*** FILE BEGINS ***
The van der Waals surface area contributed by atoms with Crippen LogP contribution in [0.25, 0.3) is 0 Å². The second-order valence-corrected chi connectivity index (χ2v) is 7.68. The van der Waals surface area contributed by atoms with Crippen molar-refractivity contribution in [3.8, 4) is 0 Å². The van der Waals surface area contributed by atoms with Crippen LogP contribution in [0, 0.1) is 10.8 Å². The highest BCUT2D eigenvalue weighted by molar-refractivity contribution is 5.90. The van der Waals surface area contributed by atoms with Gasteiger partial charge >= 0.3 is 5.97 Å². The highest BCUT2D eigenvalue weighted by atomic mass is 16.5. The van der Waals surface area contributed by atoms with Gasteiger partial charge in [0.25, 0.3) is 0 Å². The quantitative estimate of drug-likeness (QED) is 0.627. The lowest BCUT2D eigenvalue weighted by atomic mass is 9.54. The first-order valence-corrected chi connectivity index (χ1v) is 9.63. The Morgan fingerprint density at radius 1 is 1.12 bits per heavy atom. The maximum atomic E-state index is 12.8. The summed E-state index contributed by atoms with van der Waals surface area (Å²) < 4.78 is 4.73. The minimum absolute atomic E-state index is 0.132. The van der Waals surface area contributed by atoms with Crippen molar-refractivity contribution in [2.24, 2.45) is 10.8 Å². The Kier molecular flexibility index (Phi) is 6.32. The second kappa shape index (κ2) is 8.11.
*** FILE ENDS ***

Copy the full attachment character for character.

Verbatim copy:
The van der Waals surface area contributed by atoms with Crippen LogP contribution in [0.25, 0.3) is 0 Å². The second-order valence-corrected chi connectivity index (χ2v) is 7.68. The van der Waals surface area contributed by atoms with Crippen molar-refractivity contribution in [3.8, 4) is 0 Å². The van der Waals surface area contributed by atoms with Crippen LogP contribution in [0, 0.1) is 10.8 Å². The highest BCUT2D eigenvalue weighted by molar-refractivity contribution is 5.90. The van der Waals surface area contributed by atoms with Gasteiger partial charge >= 0.3 is 5.97 Å². The highest BCUT2D eigenvalue weighted by atomic mass is 16.5. The van der Waals surface area contributed by atoms with Gasteiger partial charge in [0.25, 0.3) is 0 Å². The quantitative estimate of drug-likeness (QED) is 0.627. The lowest BCUT2D eigenvalue weighted by atomic mass is 9.54. The first-order valence-corrected chi connectivity index (χ1v) is 9.63. The Morgan fingerprint density at radius 1 is 1.12 bits per heavy atom. The maximum atomic E-state index is 12.8. The summed E-state index contributed by atoms with van der Waals surface area (Å²) < 4.78 is 4.73. The minimum absolute atomic E-state index is 0.132. The van der Waals surface area contributed by atoms with Crippen molar-refractivity contribution in [2.24, 2.45) is 10.8 Å². The Kier molecular flexibility index (Phi) is 6.32. The second kappa shape index (κ2) is 8.11.